Thanks Dario (B-Plus on RV.net) I got the photos. My jacks are manual, not electric like yours. I like your idea of using angle iron. That will give me more options where to put them.
Thanks again for sending the photos.
Dario's rigs. RV's on plywood because of new 65x40 driveway
Looking at it from the pass side , seeing end of motor.
Looking from the driver side.
Notice the thickness of the angle iron? I had to increase it from 3/8 to 1/2 inch.
Notice how the top of the jack extends over the angle iron, I had a 6x8 plate welded in the middle of the angle iron to capture the whole top of the jack so I could bolt to it.
See the plate that I was talking about that I had welded on?
Top of jack attached to the welded plate
Looking from under the jack
Mark ,here is my 1st attempt with the manual jack, the plate was not thick enough it started to bow under stress.
If you look under the frame rails you will see holes already in the frame, I did not have to drill the frame,I just lined up the angle iron and drill hole to correspond to the ones in the frame.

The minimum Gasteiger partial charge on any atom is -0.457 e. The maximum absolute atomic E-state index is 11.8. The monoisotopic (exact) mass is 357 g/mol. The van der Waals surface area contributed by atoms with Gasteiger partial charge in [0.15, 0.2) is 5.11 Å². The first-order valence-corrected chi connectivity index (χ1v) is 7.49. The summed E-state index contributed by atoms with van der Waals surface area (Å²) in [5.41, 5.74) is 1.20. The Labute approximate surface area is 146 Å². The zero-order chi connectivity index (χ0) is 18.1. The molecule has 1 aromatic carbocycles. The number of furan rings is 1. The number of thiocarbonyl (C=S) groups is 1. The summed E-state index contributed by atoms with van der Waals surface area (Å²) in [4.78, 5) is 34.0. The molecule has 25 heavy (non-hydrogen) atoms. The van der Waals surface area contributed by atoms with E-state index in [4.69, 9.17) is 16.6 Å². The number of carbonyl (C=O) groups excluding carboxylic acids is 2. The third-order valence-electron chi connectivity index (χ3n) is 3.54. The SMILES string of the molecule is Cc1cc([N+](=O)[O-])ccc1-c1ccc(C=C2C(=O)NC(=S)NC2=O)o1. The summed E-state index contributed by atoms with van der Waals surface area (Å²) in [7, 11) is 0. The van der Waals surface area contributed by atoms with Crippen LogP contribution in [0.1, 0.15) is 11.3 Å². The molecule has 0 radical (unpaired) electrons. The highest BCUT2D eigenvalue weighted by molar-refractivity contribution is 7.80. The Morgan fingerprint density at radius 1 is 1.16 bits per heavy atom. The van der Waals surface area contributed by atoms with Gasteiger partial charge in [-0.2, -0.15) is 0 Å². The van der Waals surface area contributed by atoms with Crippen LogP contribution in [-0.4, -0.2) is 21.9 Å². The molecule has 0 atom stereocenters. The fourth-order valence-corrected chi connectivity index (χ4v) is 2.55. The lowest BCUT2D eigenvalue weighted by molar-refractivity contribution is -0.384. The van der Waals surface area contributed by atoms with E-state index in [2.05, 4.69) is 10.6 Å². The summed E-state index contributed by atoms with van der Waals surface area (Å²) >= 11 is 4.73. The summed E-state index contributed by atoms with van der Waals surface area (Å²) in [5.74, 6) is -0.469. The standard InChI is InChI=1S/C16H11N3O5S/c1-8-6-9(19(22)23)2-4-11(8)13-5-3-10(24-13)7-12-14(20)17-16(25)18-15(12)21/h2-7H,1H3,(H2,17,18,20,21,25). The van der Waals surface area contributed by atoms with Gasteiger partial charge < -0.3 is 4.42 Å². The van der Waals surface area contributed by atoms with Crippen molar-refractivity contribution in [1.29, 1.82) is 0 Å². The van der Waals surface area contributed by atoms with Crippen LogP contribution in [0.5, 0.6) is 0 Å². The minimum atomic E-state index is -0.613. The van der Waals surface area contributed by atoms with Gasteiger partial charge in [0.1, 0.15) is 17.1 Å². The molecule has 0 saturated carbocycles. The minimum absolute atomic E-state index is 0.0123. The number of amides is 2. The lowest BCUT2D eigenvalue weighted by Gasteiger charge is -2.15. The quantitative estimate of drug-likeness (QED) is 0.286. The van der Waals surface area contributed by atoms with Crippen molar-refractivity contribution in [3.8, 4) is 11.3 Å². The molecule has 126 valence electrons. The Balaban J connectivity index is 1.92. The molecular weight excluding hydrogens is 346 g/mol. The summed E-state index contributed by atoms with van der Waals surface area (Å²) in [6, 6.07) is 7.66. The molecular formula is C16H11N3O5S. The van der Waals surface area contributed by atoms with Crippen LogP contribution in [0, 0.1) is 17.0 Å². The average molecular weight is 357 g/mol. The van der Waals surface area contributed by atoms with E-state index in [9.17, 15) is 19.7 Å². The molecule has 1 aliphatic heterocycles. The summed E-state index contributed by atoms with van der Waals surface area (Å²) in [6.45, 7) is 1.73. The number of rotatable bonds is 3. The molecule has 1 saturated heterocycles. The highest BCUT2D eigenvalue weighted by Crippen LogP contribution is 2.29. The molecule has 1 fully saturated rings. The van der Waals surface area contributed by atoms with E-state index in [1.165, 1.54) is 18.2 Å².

I bought a toggle switch to raise and lower the jack, as I stated it lifts the RV right off of the ground with no strain at all. Just make sure you center the jack on the angle iron. The jack has a pretty good size footprint, and its solid as a rock when lifted. I just use it to level and I have never had to lift it all the way off the ground Rving, but it's nice to know that I could If I needed to change a tire in an emergency.
I found that the manual jackset-up that I tried 1st works, but boy did it give me a good work-out.
Good luck, if you need anymore info just let me know.
I will send you a picture of a Volt meter that Installed to monitor both the chassis and coach battery with a toggle switch.
Here is a pic of the shower door I installed in place of a curtain.